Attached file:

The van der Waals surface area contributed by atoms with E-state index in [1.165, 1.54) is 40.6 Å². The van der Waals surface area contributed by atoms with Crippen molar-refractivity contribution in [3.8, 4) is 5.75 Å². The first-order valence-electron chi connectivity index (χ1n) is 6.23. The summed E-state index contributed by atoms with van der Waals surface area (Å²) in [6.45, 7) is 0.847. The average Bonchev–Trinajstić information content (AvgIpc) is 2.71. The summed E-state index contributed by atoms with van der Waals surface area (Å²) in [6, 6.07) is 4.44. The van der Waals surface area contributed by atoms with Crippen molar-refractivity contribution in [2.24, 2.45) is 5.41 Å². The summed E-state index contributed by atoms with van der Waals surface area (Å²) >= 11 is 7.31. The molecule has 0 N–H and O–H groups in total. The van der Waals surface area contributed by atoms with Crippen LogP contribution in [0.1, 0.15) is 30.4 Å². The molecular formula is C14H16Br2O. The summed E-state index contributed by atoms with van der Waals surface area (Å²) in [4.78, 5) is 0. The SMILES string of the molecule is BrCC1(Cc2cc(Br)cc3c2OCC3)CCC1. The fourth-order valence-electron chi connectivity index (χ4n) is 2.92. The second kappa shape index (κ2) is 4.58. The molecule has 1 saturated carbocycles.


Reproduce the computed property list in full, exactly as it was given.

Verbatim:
The van der Waals surface area contributed by atoms with E-state index in [1.165, 1.54) is 40.6 Å². The van der Waals surface area contributed by atoms with Crippen molar-refractivity contribution in [3.8, 4) is 5.75 Å². The first-order valence-electron chi connectivity index (χ1n) is 6.23. The summed E-state index contributed by atoms with van der Waals surface area (Å²) in [6.45, 7) is 0.847. The average Bonchev–Trinajstić information content (AvgIpc) is 2.71. The summed E-state index contributed by atoms with van der Waals surface area (Å²) in [6, 6.07) is 4.44. The van der Waals surface area contributed by atoms with Crippen molar-refractivity contribution in [2.24, 2.45) is 5.41 Å². The summed E-state index contributed by atoms with van der Waals surface area (Å²) >= 11 is 7.31. The molecule has 0 N–H and O–H groups in total. The van der Waals surface area contributed by atoms with Crippen LogP contribution in [0.1, 0.15) is 30.4 Å². The molecular formula is C14H16Br2O. The summed E-state index contributed by atoms with van der Waals surface area (Å²) in [4.78, 5) is 0. The SMILES string of the molecule is BrCC1(Cc2cc(Br)cc3c2OCC3)CCC1. The fourth-order valence-electron chi connectivity index (χ4n) is 2.92. The second kappa shape index (κ2) is 4.58. The molecule has 1 saturated carbocycles.